Wednesday, 19 November 2008

When Liberals Eschewed the Limousine

The past couple of days, we've been treated to the spectacle of the heads of our automotive industry (the no-longer-so-big-three) with hats in hand before the Congress, begging for some money to keep their respective shops open. They have faced a great deal of recrimination, and rightly so. The market share that GM alone once held apparently has eroded from 53% to 20% today. There is plenty of blame to go around, from poor quality, bad designs, foolish contracts, greed by executives, laziness from union workers.

It's a Whitman's sampler of misery, really.

But what seems missing from a lot of this discussion is, "Just where are the unions and their advocates?" Do the unions actually stand up for the working man any more? Do the Democrats who have just been swept into power by a tsunami of righteous anger at the corrupt GOP stand for much more than being mouthpieces of various grievance groups? Believe it or not, there once was a time when unions actually advocated FOR their rank and file.

All of this puts one in mind of the term "limousine liberal," which is apropros, considering that if GM and Ford go under, who will be left to manufacture the Town Cars and Cadillacs, and at that point, Palo Alto liberals may be forced to actually take mass transit.

We are now just over two weeks beyond the 4th November election. Amid the hoopla and good feelings was one dark spot - out in left wing California, Proposition 8 was passed, easily as it turns out; it's an amendment to the California state constitution that explicitly forbids homosexual marriage. Turns out, the "get out the vote" campaign in support of Barack Obama planted some ACORNs that yielded mighty oaks that were not so gay-friendly. Who knew that (largely) Catholic Hispanics and Black people are not on board with gay marriage?

Now, whatever ones' feelings on Proposition 8 (for the record, I would have voted NO, just as I voted NO on Proposition 22 almost a decade ago, which was more or less the same thing), looking at the list of who the big NO on 8 givers were, must strike one as odd:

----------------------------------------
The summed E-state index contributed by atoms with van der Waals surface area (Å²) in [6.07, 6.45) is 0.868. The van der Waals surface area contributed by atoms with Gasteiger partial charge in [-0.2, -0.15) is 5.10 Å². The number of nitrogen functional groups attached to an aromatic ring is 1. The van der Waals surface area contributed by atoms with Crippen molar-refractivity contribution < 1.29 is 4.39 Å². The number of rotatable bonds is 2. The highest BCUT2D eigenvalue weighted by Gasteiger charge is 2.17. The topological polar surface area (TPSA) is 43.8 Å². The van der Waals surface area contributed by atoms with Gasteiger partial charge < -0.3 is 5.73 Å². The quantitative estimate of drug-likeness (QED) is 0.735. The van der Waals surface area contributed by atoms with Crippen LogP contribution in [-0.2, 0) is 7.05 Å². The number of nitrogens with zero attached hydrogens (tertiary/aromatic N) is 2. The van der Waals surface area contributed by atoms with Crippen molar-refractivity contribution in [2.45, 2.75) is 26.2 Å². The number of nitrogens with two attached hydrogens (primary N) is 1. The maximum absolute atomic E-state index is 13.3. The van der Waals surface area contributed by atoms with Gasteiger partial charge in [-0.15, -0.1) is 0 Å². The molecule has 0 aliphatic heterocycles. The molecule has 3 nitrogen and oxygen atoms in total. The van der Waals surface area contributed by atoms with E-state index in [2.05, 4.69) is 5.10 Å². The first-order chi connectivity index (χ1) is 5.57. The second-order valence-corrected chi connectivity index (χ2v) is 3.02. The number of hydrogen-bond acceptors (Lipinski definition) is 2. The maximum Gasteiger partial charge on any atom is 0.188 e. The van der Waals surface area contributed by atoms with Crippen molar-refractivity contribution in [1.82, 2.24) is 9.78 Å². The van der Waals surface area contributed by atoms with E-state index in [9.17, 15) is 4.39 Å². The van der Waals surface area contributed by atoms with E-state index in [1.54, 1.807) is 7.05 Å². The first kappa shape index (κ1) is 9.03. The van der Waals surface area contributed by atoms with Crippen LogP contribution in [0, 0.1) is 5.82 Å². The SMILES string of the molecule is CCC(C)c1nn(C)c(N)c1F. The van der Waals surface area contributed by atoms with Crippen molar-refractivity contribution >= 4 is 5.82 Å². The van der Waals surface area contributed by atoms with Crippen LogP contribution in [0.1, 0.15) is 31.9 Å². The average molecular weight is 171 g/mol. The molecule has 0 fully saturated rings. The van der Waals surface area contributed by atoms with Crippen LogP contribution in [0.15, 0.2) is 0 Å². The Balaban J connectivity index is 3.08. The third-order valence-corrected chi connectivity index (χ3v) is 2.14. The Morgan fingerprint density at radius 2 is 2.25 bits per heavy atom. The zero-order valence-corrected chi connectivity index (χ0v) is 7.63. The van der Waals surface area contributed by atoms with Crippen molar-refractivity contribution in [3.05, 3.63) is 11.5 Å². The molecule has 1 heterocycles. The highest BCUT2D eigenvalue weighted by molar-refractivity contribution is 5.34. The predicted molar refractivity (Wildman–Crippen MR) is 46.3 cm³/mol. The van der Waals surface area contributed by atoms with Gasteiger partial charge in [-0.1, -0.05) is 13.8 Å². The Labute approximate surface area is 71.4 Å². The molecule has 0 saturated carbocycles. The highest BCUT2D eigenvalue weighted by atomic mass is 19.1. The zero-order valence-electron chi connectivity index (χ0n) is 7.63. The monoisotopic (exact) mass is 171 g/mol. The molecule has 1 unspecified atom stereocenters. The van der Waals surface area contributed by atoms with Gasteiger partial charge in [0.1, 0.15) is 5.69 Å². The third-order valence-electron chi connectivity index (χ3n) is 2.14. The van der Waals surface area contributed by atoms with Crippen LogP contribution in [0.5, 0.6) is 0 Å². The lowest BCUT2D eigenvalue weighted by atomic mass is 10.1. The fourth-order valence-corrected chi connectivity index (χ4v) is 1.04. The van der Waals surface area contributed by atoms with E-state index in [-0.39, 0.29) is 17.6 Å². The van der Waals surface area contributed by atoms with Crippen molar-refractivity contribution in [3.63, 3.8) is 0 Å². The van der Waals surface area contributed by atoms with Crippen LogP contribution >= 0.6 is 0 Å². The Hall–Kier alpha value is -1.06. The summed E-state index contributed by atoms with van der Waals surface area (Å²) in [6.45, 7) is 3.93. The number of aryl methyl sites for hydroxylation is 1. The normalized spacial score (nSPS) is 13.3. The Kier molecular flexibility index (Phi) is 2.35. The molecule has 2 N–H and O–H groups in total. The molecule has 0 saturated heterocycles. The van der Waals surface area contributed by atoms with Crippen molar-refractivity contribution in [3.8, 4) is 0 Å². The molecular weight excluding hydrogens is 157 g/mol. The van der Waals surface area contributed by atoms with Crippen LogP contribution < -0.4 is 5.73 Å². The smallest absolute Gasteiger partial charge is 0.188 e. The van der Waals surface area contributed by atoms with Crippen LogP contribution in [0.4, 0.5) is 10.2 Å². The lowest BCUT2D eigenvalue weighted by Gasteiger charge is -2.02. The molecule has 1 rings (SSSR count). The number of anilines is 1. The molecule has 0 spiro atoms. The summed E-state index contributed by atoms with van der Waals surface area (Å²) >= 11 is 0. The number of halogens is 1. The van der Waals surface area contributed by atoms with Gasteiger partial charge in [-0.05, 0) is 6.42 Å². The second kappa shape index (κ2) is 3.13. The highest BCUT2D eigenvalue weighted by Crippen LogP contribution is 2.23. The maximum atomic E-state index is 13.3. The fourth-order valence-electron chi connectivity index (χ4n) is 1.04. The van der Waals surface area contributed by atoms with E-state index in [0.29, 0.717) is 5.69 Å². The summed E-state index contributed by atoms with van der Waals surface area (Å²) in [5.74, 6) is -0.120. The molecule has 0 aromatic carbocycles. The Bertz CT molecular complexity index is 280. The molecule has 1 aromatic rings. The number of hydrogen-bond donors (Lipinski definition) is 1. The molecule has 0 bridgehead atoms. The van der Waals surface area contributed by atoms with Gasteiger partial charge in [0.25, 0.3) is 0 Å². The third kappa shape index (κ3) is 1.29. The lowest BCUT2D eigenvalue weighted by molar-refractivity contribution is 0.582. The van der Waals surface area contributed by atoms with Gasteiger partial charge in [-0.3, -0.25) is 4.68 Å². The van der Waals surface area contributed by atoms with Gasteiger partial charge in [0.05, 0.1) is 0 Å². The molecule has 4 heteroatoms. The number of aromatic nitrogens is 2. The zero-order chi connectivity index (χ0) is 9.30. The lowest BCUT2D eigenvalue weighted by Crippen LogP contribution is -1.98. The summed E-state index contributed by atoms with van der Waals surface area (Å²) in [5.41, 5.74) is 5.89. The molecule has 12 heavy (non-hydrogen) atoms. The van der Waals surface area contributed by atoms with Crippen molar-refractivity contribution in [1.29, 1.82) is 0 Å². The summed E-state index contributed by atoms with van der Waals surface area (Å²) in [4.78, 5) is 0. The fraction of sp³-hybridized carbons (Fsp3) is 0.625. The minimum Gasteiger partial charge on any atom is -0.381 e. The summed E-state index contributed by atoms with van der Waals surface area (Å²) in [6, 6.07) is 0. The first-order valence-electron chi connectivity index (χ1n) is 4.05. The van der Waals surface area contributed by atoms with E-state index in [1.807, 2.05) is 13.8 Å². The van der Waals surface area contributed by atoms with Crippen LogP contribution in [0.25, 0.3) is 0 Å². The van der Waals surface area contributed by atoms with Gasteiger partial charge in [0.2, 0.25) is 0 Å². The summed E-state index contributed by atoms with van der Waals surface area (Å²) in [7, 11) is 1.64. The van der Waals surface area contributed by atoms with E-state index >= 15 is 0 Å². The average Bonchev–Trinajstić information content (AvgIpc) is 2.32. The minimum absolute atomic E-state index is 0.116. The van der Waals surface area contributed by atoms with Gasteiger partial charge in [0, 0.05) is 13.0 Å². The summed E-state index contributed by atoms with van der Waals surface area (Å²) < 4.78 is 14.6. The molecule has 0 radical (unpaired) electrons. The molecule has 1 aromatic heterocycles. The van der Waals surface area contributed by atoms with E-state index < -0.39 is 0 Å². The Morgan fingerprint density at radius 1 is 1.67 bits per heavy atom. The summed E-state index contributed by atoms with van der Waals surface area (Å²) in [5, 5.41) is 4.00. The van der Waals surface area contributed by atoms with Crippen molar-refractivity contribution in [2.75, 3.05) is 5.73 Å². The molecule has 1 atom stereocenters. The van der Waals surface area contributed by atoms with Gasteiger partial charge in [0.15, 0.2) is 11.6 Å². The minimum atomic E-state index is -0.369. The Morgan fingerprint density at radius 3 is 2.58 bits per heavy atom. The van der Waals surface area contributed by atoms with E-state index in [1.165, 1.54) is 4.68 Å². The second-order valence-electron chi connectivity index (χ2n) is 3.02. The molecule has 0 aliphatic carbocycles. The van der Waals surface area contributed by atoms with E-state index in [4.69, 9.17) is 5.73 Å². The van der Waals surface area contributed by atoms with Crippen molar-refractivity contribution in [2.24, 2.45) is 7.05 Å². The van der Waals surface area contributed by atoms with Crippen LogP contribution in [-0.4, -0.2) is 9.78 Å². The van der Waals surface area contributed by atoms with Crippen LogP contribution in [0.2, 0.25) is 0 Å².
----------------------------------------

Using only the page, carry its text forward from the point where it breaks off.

• The California Teachers Association (more than a cool million)
  • The local SEIU (a half million)
  • The hotel workers' union (small potatoes at only 100 grand)
Proposition 8 is, in my opinion, nothing more than just plain meanness by people who don't like gays. And stupid, of course, since it is just a matter of time until it, like Prop 22, is found unconstitutional.

But what this has to do with the needs of the teachers or hotel bus boys, or the guys who pick up the rubbish escapes me.

My sister is a teacher in California. She faces layoffs because the state so foolishly squanders its money. The schools are already among the worst, if not the worst, in the country. The abysmal state of education was a big contributing factor as to why my family decided to leave California.

You would think the CTA has more pressing matters; apparently, they don't. More than a million dollars was taken from dues-paying teachers and donated to a cause that has nothing to do with education. My guess is that rank and file teachers, or dustmen, or hotel workers were not even polled before this happened.

But Prop 8 is a pet, liberal cause of the union "leadership," so the money was appropriated.

So the next time I see one of those nauseating ads from one of the teachers' unions, one about how they are "there for our kids," I cannot help but wonder how blowing more than a million dollars helps my kids.

I've said it before - the idea that the teacher unions are advocates for good schools is equally as laughable as the idea that the auto workers union is an advocate for the motoring public. The difference is now, I say it with an increased cynicism because neither union really even cares about its actual constituents.
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